K.-S. Ling and
A. Levi, United States Department of Agriculture–Agricultural Research Service (USDA-ARS), U.S. Vegetable Laboratory, Charleston, SC 29414;
S. Adkins, USDA-ARS, U.S. Horticultural Research Laboratory, Ft. Pierce, FL 34945;
C. S. Kousik, USDA-ARS, U.S. Vegetable Laboratory;
G. Miller, Edisto Research & Education Center, Clemson University, Blackville, SC 29817; and
R. Hassell and
A. P. Keinath, Coastal Research & Education Center, Clemson University, Charleston, SC 29414
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Accepted for publication 14 January 2013.
In an effort to develop bottle gourd (Lagenaria siceraria) as a widely adapted rootstock for watermelon grafting, we sought to identify lines with broad resistance to several cucurbit viruses that are economically important in the United States. Preliminary analysis under greenhouse conditions indicated that the currently available commercial watermelon rootstocks were either highly susceptible or somewhat tolerant to one or more viruses. However, in greenhouse screening, several breeding lines of bottle gourd displayed broad-spectrum resistance to four viruses tested, including Zucchini yellow mosaic virus, Watermelon mosaic virus (WMV), Papaya ringspot virus watermelon strain (PRSV-W), and Squash vein yellowing virus. Resistance to PRSV-W and WMV was confirmed through field trials in two consecutive years at two different locations in South Carolina. Two breeding lines (USVL#1-8 and USVL#5-5) with broad-spectrum virus resistance could be useful materials for watermelon rootstock development.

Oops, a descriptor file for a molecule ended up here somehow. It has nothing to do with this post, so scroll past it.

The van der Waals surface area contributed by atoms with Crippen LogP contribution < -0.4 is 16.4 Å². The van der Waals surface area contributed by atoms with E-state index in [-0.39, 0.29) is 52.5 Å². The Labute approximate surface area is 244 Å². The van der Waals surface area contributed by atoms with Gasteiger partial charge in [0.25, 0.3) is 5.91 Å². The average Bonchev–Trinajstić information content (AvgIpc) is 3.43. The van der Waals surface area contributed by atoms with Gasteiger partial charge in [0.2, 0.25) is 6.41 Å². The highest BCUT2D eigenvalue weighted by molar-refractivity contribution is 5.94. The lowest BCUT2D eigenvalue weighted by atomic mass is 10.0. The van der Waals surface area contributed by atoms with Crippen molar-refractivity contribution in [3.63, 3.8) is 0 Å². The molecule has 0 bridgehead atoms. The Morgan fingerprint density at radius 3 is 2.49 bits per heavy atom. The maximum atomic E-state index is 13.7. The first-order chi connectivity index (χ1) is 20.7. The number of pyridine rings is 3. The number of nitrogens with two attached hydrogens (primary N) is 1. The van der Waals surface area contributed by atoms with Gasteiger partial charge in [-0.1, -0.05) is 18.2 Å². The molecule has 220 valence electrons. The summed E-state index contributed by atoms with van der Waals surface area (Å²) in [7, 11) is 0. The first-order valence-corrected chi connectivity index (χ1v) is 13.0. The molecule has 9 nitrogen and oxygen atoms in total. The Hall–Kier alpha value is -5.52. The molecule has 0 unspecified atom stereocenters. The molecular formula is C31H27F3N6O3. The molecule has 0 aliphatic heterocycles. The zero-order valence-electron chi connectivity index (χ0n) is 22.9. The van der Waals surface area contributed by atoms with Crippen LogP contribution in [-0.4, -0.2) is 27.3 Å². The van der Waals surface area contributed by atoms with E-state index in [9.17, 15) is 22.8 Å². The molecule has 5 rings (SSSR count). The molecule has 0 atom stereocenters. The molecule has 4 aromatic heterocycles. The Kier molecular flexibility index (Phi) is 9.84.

This article is in the public domain and not copyrightable. It may be freely reprinted with customary crediting of the source. The American Phytopathological Society, 2013.